By Amy Demma, for FertilityAuthority
Departing from writing about matters related to collaborative reproduction, I am eager to share with you information that just came to me about a progressive approach to managing a condition I was diagnosed with close to 30 years ago: polycystic ovarian syndrome.
September is National PCOS Awareness Month, and it is by coincidence, I suppose, that I came to learn about the approach Children’s Hospital in Boston is taking with early PCOS intervention during this month of heightened awareness about the condition. I became inspired to write following a fascinating discussion I had earlier this week with Dr. Norman Spack, a board-certified pediatric endocrinologist at Children’s Hospital, about what it means to be a second generation PCOS patient (I suspect this is the case because of the parallels between my and my mother’s medical and infertility history).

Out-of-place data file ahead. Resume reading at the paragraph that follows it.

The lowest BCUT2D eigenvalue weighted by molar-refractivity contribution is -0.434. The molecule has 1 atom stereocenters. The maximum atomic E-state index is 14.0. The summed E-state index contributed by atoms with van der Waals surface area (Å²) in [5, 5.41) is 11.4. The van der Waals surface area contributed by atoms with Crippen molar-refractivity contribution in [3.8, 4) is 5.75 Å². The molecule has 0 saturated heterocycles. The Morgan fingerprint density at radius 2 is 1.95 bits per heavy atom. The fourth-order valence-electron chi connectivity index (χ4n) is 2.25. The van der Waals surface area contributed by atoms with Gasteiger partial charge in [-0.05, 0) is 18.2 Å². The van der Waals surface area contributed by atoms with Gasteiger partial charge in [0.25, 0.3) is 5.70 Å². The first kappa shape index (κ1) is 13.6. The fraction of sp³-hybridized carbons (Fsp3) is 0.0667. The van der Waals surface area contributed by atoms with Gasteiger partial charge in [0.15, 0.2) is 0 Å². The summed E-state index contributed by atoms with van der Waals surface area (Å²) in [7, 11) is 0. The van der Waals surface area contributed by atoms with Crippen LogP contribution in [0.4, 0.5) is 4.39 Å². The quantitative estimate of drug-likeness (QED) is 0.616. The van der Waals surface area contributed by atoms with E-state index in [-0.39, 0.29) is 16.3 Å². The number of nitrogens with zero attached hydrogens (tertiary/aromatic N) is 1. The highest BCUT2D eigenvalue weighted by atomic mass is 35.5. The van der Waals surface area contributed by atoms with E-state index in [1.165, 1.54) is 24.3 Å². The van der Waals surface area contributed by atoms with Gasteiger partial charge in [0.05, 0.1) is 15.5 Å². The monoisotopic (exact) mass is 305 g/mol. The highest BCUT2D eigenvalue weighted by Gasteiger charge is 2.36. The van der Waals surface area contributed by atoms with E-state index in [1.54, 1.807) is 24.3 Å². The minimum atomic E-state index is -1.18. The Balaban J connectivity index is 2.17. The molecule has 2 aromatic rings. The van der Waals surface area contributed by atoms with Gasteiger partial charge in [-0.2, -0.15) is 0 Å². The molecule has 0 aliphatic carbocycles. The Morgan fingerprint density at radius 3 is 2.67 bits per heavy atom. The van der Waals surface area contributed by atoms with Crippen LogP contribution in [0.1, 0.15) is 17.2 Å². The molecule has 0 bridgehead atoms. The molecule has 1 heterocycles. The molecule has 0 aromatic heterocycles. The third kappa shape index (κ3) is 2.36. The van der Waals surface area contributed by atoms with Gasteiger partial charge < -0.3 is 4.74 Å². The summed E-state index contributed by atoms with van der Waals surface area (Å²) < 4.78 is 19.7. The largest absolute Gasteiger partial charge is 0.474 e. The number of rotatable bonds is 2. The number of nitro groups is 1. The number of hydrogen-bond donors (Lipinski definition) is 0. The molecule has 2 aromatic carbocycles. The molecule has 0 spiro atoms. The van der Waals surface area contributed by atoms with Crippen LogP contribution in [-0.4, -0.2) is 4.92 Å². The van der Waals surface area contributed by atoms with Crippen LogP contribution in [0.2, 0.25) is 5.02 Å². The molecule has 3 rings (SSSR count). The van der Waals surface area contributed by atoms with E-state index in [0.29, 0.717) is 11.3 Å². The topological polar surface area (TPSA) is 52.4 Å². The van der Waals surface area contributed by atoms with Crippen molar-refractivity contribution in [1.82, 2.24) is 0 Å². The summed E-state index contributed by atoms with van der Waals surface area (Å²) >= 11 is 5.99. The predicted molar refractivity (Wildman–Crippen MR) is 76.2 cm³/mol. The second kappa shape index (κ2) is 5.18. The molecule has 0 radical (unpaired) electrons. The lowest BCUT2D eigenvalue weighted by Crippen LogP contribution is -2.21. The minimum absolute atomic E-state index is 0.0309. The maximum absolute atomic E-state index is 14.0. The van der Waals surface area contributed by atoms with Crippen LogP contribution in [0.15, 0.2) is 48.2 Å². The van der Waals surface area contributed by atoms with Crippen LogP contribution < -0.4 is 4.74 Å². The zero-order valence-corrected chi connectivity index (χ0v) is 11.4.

Early Intervention for PCOS
It appears that pediatric endocrinologists — at least those in Boston and hopefully this is the case in your area, as well — are now acknowledging that young women (15 to 18 months post onset of first menses) who are experiencing menstrual irregularity need to be tracked, and perhaps treated by endocrinologists years, or more likely, decades before planning for a family.
While I was diagnosed with PCOS in my late teens, I was not “treated” until I hoped to become pregnant. This was standard practice in the early 1980s.
It is wonderful to see the progress being made in acknowledging that PCOS is not just a problem when in baby-making mode. According to Spack, if young PCOS patients are tracked from their mid-teens, it may not only impact the extent of fertility treatments that the patient might endure when pursuing parenthood, but can assist in the long-term management (and possible avoidance) of some of the lifestyle and other health related effects of the syndrome.
So far, I have been fortunate to have successfully managed my PCOS.